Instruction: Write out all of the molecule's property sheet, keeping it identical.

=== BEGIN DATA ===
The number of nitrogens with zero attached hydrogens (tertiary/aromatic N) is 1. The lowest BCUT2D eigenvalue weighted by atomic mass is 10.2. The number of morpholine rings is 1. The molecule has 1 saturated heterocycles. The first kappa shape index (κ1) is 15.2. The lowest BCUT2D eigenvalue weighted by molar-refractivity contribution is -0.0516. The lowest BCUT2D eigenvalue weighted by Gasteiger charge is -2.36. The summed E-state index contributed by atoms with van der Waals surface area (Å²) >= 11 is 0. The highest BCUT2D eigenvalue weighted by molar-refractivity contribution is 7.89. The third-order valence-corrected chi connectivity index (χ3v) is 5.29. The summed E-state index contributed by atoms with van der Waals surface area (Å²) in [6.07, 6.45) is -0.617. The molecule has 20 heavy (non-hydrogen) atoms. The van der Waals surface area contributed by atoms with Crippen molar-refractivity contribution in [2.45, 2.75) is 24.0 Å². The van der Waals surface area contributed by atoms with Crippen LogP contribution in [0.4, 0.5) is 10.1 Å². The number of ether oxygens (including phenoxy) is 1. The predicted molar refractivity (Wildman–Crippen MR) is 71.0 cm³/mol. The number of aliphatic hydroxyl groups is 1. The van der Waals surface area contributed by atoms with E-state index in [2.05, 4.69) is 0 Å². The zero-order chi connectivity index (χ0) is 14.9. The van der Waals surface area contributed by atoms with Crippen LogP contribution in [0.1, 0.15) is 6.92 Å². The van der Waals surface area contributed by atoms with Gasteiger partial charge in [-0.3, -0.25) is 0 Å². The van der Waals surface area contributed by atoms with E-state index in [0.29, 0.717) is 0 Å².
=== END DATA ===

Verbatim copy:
The number of nitrogens with zero attached hydrogens (tertiary/aromatic N) is 1. The lowest BCUT2D eigenvalue weighted by atomic mass is 10.2. The number of morpholine rings is 1. The molecule has 1 saturated heterocycles. The first kappa shape index (κ1) is 15.2. The lowest BCUT2D eigenvalue weighted by molar-refractivity contribution is -0.0516. The lowest BCUT2D eigenvalue weighted by Gasteiger charge is -2.36. The summed E-state index contributed by atoms with van der Waals surface area (Å²) >= 11 is 0. The highest BCUT2D eigenvalue weighted by molar-refractivity contribution is 7.89. The third-order valence-corrected chi connectivity index (χ3v) is 5.29. The summed E-state index contributed by atoms with van der Waals surface area (Å²) in [6.07, 6.45) is -0.617. The molecule has 20 heavy (non-hydrogen) atoms. The van der Waals surface area contributed by atoms with Crippen molar-refractivity contribution in [2.45, 2.75) is 24.0 Å². The van der Waals surface area contributed by atoms with Crippen LogP contribution in [0.4, 0.5) is 10.1 Å². The number of ether oxygens (including phenoxy) is 1. The predicted molar refractivity (Wildman–Crippen MR) is 71.0 cm³/mol. The number of aliphatic hydroxyl groups is 1. The van der Waals surface area contributed by atoms with E-state index in [2.05, 4.69) is 0 Å². The zero-order chi connectivity index (χ0) is 14.9. The van der Waals surface area contributed by atoms with Crippen LogP contribution in [0.1, 0.15) is 6.92 Å². The van der Waals surface area contributed by atoms with Gasteiger partial charge in [-0.3, -0.25) is 0 Å². The van der Waals surface area contributed by atoms with E-state index in [0.29, 0.717) is 0 Å².